Mr President, I thank the Honorable Elizabeth Quat for moving the motion on “strengthening the combat against the crime of wildlife smuggling” to bring the attention of our society to this grave matter.
As a global citizen, for each of us, and for Hong Kong as a whole, we bear a responsibility for the earth, our environment, our fellow inhabitants of this earth, and for the future of our planet, and those we will continue to share this planet with, in a balanced and sustainable ecology. This applies to the global climate change talks happening in Paris right now, as much as it applies to the subject of our motion today, the ivory trade that is killing African elephants, and the bear gall bladder trade that is torturing and killing bears in the Mainland and other countries, as in the motion amended by the Honorable Claudia Mo.
On September 25, President Xi Jinping of China and US President Barack Obama jointly pledged to take “significant and timely steps” to halt commercial ivory trade. Today, we are calling for our government to take at least some “significant and timely steps.”
Indeed, after President Xi’s words, he followed with action on October 15 – China announced a one-year ban on the import of ivory hunting trophies from Africa, closing what was considered to be a big loophole.
From past experience in conservation, permitting sales actually always became a cover for illegal trade. In 1999 and 2008, the Convention on International Trade in Endangered Species allowed the sale of stockpiles of ivory from southern Africa to China. The countries claimed that the money earned would go toward conservation causes. Oh sure. The numbers in fact are telling us that such concession would fuel more smuggling and more killing of elephants. This is exactly what is happening in Hong Kong.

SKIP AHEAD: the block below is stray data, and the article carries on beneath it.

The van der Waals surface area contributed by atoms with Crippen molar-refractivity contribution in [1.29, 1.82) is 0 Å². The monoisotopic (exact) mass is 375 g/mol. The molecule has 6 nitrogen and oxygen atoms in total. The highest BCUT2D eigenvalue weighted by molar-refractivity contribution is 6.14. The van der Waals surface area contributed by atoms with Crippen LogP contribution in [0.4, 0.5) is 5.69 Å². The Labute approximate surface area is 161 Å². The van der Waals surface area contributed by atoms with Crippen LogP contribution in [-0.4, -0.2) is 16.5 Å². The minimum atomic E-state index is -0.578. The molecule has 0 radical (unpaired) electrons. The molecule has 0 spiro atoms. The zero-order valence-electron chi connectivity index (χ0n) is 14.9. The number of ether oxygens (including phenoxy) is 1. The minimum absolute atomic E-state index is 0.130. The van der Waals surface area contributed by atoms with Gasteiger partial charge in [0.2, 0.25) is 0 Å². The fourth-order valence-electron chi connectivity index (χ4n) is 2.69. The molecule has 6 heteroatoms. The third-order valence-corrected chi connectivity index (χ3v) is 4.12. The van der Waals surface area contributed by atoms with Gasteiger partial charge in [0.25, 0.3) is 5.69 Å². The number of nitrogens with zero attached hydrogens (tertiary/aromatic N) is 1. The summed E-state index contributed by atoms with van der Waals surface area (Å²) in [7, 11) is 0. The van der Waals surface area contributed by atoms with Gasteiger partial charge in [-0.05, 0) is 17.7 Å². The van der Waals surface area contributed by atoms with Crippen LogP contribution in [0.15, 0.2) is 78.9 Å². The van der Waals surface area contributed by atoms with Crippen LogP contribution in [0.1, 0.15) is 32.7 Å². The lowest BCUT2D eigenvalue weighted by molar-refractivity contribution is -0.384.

So, in 2010-12, about 100,000 elephants were slain. In Mozambique and Tanzania, just within the last five years, half of their elephants were killed.
As many of the members of this council who have spoken today have expressed, much of the ivory sale and trade is going to mainland buyers who buy the tusks and ivory products in Hong Kong, and then smuggle them back in to China. A survey by WildAid in May this year found that over 75% of Hong Kong’s local residents disapproved ivory sales. An investigation by a Tanzanian conservation group Save The Elephants further found that 90% of ivory buyers in Hong Kong were bought and smuggled back to China by Mainlanders.
For Hong Kong not to totally ban all ivory trading and retail sale, it is simply causing a loophole for the Mainland, and going against the stated policy for the People’s Republic of China, and fueling further corruption in China, something that our nation’s leaders have been furiously trying to stamp out. There is simply no excuse. To put it more directly, government bureaucracy is no excuse.
The Honorable Claudia Mo’s amendment put further focus on the trading of bear gall bladders and their extracts. There is a subtle difference between the trading of this and ivory. While ivory trade has to do with a small number of traders and sellers here making a lot of money from primarily buyers in China, bear gall bladder extracts are bought by Hong Kong people, imported from China. In that sense, it is even more critical for the Hong Kong government to take action for a demand generated and mistakenly allowed to continue in Hong Kong.
So, I believe it is absolutely correct and totally justified for the Honorable Claudia Mo to demand actions from our chief executive due to his empty words before he took office and his subsequent inaction. CY Leung is responsible for both stopping Hong Kong as a haven for ivory trade in to China, which is totally opposite to the policy set out by President Xi Jinping, as well as ending Hong Kong as a buyer for bear gall bladder extract, which continues to damage China’s reputation.
Saying anything otherwise is simply politicizing the issue on hand, and overprotecting our chief executive. You might as well save that loving care for the elephants, bears, rhinos, and other more lovely wildlife animals.
To close, I like to draw your attention to this picture on the cover of a Save The Elephants report – an ivory figure of the Chinese god of longevity. It is so ironic that this supposedly figure of good wishes is made from blood, gore and killing of an innocent, free animal. Let us remind ourselves, and I recap a caption I saw from a recent Economist article on the same subject, “it looks better on an elephant.” Let’s keep it there.
Thank you Mr President.